205 kgm3 since by definition u 0062 kgm s2 0062 pa ans

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Unformatted text preview: pe). The average velocity V is found by integrating the logarithmic-law velocity distribution Part (c) Q A V 1 R2 R u 2 r dr (2) 0 Introducing u u*[(1/ ) ln (yu*/ ) B] from Eq. (6.21) and noting that y R carry out the integration of Eq. (2), which is rather laborious. The final result is V 0.835u0 4.17 m/s r, we can Ans. (c) We shall not bother showing the integration here because it is all worked out and a very neat formula is given in Eqs. (6.49) and (6.59). Notice that we started from almost nothing (the pipe diameter and the centerline velocity) and found the answers without solving the differential equations of continuity and momentum. We just used the logarithmic law, Eq. (6.21), which makes the differential equations unnecessary for pipe flow. This is a powerful technique, but you should remember that all we are doing is using an experimental velocity correlation to approximate the actual solution to the problem. We should check the Reynolds number to ensure turbulent flow Red Vd (4.17 m/s)(0.14 m) 1.51 10 5 m2/s 38,700 Since this is greater than 4000, the flow is definitely turbulent. 6.4 Flow in a Circular Pipe As our first example...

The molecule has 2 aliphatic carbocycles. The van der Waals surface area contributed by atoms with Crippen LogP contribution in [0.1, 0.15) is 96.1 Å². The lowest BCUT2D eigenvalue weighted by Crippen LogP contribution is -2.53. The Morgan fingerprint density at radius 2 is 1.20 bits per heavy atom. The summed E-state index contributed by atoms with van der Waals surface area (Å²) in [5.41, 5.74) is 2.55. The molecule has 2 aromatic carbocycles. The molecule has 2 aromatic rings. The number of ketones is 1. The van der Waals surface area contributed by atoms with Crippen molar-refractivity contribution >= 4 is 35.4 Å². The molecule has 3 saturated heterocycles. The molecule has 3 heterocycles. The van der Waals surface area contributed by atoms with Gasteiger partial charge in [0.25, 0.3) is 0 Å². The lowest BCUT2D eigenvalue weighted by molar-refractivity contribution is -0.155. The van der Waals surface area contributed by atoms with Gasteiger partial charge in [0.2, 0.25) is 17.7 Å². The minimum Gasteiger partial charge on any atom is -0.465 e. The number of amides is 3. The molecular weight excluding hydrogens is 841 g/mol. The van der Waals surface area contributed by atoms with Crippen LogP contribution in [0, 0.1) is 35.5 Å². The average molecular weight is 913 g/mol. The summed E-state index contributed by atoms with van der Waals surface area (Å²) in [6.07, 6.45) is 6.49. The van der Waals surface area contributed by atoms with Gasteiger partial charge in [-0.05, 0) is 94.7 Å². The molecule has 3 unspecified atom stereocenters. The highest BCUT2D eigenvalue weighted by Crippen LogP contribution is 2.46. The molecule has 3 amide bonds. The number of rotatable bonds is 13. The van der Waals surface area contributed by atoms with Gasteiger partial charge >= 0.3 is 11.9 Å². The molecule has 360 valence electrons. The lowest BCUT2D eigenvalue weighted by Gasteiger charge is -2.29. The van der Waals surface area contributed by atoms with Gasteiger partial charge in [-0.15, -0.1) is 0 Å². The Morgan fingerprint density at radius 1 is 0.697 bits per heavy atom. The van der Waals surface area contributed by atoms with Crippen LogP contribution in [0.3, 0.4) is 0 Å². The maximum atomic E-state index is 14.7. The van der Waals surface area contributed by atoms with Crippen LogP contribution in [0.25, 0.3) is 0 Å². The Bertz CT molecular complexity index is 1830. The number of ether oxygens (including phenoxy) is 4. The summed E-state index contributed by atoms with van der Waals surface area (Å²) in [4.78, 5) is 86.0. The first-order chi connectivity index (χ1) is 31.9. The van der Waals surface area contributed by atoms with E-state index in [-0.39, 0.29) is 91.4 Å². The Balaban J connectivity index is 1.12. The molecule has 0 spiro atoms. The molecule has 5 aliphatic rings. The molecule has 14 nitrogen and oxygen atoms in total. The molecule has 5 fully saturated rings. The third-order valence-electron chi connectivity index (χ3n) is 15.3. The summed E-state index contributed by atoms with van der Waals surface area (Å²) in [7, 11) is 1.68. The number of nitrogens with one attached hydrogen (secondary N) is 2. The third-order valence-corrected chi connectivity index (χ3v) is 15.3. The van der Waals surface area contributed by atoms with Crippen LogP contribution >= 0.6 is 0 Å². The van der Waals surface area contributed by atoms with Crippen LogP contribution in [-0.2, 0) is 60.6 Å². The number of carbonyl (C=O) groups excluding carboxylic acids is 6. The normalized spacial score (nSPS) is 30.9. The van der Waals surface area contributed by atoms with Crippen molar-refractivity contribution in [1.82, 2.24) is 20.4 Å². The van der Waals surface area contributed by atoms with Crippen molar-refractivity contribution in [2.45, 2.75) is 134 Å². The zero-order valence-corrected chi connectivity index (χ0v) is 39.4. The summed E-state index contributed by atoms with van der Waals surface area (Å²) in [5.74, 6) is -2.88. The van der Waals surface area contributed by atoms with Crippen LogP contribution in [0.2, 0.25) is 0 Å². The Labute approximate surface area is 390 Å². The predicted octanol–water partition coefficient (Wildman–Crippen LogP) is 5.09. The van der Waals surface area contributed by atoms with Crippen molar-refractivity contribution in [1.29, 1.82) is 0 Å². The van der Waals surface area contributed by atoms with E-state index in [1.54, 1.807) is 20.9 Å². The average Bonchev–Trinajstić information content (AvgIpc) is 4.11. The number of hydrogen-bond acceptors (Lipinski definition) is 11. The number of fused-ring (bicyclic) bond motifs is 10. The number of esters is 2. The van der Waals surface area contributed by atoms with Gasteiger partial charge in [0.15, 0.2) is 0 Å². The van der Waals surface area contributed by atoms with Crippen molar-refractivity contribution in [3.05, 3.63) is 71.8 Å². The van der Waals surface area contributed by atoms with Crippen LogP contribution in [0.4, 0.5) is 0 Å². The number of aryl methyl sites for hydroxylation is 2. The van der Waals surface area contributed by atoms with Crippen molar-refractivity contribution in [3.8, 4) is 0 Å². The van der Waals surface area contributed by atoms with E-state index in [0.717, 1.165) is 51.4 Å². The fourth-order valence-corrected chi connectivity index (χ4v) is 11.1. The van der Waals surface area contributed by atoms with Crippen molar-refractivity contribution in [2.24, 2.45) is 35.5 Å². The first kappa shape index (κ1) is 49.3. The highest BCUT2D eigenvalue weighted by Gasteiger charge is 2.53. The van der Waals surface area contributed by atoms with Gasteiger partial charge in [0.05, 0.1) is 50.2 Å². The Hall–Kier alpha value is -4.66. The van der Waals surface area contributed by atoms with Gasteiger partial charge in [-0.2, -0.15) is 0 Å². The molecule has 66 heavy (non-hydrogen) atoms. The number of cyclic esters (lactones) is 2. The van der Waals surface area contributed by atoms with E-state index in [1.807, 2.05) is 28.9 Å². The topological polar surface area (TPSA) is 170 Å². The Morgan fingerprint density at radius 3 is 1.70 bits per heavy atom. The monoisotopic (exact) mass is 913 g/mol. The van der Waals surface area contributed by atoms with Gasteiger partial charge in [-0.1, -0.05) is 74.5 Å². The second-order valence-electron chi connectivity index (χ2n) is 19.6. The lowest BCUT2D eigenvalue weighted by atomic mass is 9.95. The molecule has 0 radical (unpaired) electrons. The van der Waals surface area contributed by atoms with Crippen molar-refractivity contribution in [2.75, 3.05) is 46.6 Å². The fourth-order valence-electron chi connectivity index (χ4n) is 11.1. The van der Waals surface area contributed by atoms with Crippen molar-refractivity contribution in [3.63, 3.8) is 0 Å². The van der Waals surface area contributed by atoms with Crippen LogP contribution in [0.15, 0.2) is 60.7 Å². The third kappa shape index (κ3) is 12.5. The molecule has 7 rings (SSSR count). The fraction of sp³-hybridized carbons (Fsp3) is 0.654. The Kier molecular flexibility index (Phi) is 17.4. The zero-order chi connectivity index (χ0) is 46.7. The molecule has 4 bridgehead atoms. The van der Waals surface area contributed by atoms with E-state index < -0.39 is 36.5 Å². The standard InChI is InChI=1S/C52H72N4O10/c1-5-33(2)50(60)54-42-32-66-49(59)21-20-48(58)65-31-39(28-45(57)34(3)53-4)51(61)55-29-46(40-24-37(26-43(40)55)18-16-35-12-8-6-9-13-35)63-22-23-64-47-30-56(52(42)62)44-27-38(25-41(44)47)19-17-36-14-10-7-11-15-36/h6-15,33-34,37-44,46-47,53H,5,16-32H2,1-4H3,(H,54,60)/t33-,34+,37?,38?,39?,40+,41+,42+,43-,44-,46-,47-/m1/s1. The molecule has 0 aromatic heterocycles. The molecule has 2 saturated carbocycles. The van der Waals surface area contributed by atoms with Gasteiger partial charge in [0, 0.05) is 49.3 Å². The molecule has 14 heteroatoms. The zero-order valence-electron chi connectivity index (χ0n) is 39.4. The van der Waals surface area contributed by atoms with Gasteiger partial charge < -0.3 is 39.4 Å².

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This note was uploaded on 10/27/2009 for the course MAE 101a taught by Professor Sakar during the Spring '08 term at UCSD.

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